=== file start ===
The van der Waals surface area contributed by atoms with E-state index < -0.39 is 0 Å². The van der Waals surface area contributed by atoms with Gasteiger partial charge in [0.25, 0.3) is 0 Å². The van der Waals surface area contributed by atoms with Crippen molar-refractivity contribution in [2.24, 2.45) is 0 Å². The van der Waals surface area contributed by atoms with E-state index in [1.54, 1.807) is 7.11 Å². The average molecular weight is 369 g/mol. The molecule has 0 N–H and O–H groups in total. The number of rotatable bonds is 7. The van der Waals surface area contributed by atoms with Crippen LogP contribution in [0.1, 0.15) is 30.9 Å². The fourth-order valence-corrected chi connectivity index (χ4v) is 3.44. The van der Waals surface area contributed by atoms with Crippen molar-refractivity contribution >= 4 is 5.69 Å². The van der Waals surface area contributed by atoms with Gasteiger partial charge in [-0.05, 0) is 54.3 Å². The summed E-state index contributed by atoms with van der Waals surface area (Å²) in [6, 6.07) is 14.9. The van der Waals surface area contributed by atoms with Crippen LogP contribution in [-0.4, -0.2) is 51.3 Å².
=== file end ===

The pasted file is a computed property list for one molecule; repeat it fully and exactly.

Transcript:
The van der Waals surface area contributed by atoms with E-state index < -0.39 is 0 Å². The van der Waals surface area contributed by atoms with Gasteiger partial charge in [0.25, 0.3) is 0 Å². The van der Waals surface area contributed by atoms with Crippen molar-refractivity contribution in [2.24, 2.45) is 0 Å². The van der Waals surface area contributed by atoms with E-state index in [1.54, 1.807) is 7.11 Å². The average molecular weight is 369 g/mol. The molecule has 0 N–H and O–H groups in total. The number of rotatable bonds is 7. The van der Waals surface area contributed by atoms with Crippen LogP contribution in [0.1, 0.15) is 30.9 Å². The fourth-order valence-corrected chi connectivity index (χ4v) is 3.44. The van der Waals surface area contributed by atoms with Crippen molar-refractivity contribution >= 4 is 5.69 Å². The van der Waals surface area contributed by atoms with Gasteiger partial charge in [-0.05, 0) is 54.3 Å². The summed E-state index contributed by atoms with van der Waals surface area (Å²) in [6, 6.07) is 14.9. The van der Waals surface area contributed by atoms with Crippen LogP contribution in [-0.4, -0.2) is 51.3 Å².